Michigan bounced back in a strong fashion against Western Michigan University, winning 49 to 3 in their home opener in The Big House. The Wolverines were simply bigger, stronger and faster than WMU in every aspect of the game.
Takeaways from the Offense
Shea Patterson, though not throwing for more than 200 yards, looked solid throwing three touchdown passes in his home debut. His short and medium accuracy was excellent. His third touchdown to Donovan Peoples-Jones on the corner route in the back corner of the end-zone to go up 42-0 was an elite throw. Most of his passes gave his receivers opportunity to make plays when they caught the ball.
Against great teams, Patterson will not be able to afford to miss the deep ball opportunities when they show up. He connected with wide receiver, Nico Collins, in the first half for a touchdown for 44 yards, but every other deep ball he threw was overthrown. Michigan needs to see more consistency heading into conference play with the long ball. His arm strength was mostly shown with his throws on the run to his throwing shoulder and away from it.
The offensive line is the toughest to analyze. I want to say the offensive line improved from week one, but the defensive front for WMU was not a group that could compete with them. However, Michigan, at times, struggled against Western Michigan when they tried to run the ball outside, whether with a sweep or outside zone concept.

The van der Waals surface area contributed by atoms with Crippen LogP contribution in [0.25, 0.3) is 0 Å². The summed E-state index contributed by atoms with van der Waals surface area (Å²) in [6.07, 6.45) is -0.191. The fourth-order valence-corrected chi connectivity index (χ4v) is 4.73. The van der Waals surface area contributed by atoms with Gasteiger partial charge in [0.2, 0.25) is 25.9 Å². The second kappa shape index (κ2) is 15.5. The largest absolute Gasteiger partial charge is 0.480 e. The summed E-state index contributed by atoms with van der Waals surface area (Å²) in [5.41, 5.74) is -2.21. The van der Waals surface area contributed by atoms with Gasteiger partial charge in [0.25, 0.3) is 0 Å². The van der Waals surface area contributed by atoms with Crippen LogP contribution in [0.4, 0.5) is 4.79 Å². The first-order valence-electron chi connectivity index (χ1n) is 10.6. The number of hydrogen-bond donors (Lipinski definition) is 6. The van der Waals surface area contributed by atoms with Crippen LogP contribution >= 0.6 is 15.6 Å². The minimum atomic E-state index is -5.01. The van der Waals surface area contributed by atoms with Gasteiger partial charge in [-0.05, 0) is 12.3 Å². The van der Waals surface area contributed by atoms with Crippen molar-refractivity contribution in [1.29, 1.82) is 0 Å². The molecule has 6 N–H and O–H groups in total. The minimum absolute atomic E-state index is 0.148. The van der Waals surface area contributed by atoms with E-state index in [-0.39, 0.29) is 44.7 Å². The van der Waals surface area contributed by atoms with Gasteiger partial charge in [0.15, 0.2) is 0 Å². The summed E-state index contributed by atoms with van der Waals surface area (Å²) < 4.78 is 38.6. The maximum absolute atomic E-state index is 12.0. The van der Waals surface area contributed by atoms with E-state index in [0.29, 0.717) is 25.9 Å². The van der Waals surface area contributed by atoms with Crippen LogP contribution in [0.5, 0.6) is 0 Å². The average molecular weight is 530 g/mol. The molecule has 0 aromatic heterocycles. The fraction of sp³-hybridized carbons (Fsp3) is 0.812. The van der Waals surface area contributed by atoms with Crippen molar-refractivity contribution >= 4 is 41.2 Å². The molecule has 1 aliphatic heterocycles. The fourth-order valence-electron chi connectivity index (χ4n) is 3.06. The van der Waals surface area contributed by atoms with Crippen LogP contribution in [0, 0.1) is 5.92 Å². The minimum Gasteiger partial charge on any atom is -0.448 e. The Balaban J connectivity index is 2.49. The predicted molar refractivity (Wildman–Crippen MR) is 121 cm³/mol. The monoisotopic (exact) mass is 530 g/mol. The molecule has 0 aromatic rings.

Their strengths so far are downhill, north and south run plays like inside zone, power, iso and counter (gap). Being able to get outside and not have leakage inside from the interior line for defenders to run down the play is an area that needs to be addressed by Michigan’s Big Ten Conference play. Pass protection was improved from last week, as well. Patterson had a clean pocket out of which to throw for most of his pass attempts.
The two-headed monster in Chris Evans and Karan Higdon took flight with a combined 23 carries, for 242 yards and three touchdowns. A successful run game has to happen if Michigan wants to compete for a Big Ten title.
Expect to see similar success in the run and passing game next week against Southern Methodist University (SMU).
Takeaways on defense
The Michigan defense played aggressive, angry, gap-controlled defense all game long against WMU. Western Michigan could not establish any type of rhythm offensively. The Michigan defensive backs were in the hip pockets of their receivers all game with their press man coverage, and the front seven dominated and controlled the line of scrimmage. Holding a spread offense to 208 total yards of offense is not easy to do. Anything less than a stellar performance from the defense against WMU would have been unacceptable. The same concept applies this week as they prepare for SMU, which arguably is worse than Western Michigan.
Expect Michigan to be extremely vanilla on both sides of the football against SMU to not show too much to their first conference opponent, Nebraska.
Featured image courtesy of Wagertalknews.com
“From Our Haus to Yours”